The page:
Monday, January 7, 2008

Some shortcomings

I realize that I've never taken a film history class or studied it formally, but I have felt at certain times that I had a grasp on certain aspects. I've tried to watch a lot and read a lot and I feel I've succeeded to some degree. But being here, I have realized how many nations' cinemas I will never even be able to scratch the surface of. Kieslowski, Wajda, Zanussi were essentially the extent of my knowledge of Polish film, unless you count Polanski or Agnieszka Holland. There were a few odd Polish historical films I'd seen, but their merit came from the source Mickiewicz, I thought. Now I'm seeing that there are dozens of Wajda's films I have yet to see, let alone the dozens of other directors who are just as prolific as Wajda.

Anyway, I thought it fair to mention some gaping holes in my historical viewing (this, of course, isn't all I haven't seen — just the omissions I'm feeling most inadequate about):

I've wanted so badly to see more Mizoguchi, as virtually every opinion I respect on the subject raves about his "inexhaustibleness." But though I agree he's greater than Kurosawa in his artistry and depth, I would trade the weakest Ozu for my favorite Mizoguchi. Now, I've only seen 5, and I realize that I probably just don't have the context. I fantasize about having screenings from the earliest surviving prints (but I don't speak Japanese, and probably never will), to Street of Shame. I have ordered the four films MoC (region 2) has just released, however, and I look forward to the experience and challenge.

I could say something very similar about Jean Renoir. But I'm working on it. Perhaps I need a different place to start. I've only seen five, but all but one I've seen more than once. I just think there's more there than I realize.

I also realize I have seen so very little from 30s and 40s Hollywood. I've read a lot, but I haven't seen enough to feel confident.

I also haven't seen anything from Bela Tarr.

My viewing of virtually all Italian cinema is spotty.

I'd like to see Wong Kar-Wai's work from the start to now.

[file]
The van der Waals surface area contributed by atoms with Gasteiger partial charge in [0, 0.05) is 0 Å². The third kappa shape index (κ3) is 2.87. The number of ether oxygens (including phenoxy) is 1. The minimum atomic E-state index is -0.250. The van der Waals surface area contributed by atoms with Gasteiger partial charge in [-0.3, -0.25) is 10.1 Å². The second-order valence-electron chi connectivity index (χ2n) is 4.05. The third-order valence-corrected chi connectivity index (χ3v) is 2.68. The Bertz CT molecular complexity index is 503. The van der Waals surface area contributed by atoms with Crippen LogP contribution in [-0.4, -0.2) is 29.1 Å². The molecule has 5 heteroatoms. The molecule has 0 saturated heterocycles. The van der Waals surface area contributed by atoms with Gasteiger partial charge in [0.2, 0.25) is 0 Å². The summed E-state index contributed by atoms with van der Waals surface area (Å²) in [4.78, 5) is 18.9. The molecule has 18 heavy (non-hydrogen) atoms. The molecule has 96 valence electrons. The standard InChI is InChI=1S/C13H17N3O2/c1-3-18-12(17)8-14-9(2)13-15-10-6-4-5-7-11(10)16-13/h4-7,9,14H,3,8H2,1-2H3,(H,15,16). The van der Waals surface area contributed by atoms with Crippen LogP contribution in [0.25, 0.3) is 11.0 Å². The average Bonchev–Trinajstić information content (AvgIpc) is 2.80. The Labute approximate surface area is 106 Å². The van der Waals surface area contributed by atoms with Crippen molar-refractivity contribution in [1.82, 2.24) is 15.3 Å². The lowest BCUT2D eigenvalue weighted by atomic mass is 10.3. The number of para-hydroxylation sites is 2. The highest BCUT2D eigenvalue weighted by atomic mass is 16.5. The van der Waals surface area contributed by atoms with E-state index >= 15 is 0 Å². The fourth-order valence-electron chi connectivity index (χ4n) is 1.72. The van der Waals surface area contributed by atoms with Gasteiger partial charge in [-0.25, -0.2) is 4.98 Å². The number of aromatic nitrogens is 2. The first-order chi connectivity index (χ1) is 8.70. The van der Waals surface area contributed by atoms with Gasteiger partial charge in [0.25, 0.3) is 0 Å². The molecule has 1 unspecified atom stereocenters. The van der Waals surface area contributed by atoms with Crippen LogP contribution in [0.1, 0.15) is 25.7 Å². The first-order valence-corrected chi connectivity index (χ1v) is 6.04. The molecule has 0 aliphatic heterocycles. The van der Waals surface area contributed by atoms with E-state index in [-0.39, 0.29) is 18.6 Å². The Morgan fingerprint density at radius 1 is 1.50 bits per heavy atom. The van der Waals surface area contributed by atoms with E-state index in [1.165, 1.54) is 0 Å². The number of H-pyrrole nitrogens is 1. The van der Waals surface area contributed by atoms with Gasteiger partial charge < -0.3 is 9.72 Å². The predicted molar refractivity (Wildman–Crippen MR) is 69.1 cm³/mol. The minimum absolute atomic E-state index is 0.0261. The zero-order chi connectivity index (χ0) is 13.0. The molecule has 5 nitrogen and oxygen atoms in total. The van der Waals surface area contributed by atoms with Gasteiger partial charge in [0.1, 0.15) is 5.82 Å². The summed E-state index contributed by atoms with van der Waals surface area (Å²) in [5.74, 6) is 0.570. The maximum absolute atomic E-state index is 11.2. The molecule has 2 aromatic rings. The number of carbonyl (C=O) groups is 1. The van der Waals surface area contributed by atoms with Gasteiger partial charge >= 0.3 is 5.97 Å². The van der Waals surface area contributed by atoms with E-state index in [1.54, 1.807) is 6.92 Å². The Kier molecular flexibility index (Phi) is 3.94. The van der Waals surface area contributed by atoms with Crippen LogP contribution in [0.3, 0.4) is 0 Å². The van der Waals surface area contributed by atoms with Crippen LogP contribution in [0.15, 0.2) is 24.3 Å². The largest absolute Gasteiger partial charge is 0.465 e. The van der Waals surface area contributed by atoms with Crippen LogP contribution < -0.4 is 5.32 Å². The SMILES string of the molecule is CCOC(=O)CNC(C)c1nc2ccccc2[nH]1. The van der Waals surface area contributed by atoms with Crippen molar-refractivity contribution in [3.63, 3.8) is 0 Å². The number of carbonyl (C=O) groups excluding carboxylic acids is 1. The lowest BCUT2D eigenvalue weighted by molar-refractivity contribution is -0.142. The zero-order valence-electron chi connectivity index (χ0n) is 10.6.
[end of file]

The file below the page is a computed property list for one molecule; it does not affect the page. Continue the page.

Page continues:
I've only seen 4 of Hou's films. and Cafe Lumiere had Polish subtitles.

I haven't seen anything by Edward Yang earlier than Yi Yi

I wonder what I'm missing that other than their first films (400 blows and Who's That Knocking at my Door?... well, and Taxi Driver) I don't get either Truffaut or Scorcese. And most often I find them boring. Especially when I find Tsai Ming-Liang invigorating and I'm often on the edge of my seat even when he's repleat with references to Truffaut.

I want to see more Rivette. The four I have seen seem to be the most mature works of the New Wave to me. I seriously thought of flying to Chicago when Out 1 and Spectre were playing this year.

I know very little about Chinese cinema, comparatively, and I don't understand why critics seem to dismiss Zhang Yimou so readily. I know nothing about pre-1980 Chinese cinema.

I also know hardly anything about Hong Kong cinema.

Anyway, I guess I just wanted to make it clear where I'm coming from currently.

Feel free to share what movies you haven't seen that you wish you had.

1 comment:

Kayela said...

Thus religion would not be religion if it did not make some place for the free combinations of thought and activity, for play, for art, for all those things that renew the spirit worn down by the constraints of daily labour; the very causes that called religion into existence make it a necessity. Art is not simply an external ornament donned by the cult to conceal its excessively harsh and austere side; rather the cult has an aesthetic aspect in itself. Due to the well-known relationship between mythology and poetry, people sometimes wanted to place mythology outside religion; the truth is that there is poetry inherent in all religion.

This is another one from elelmentary forms of religious life.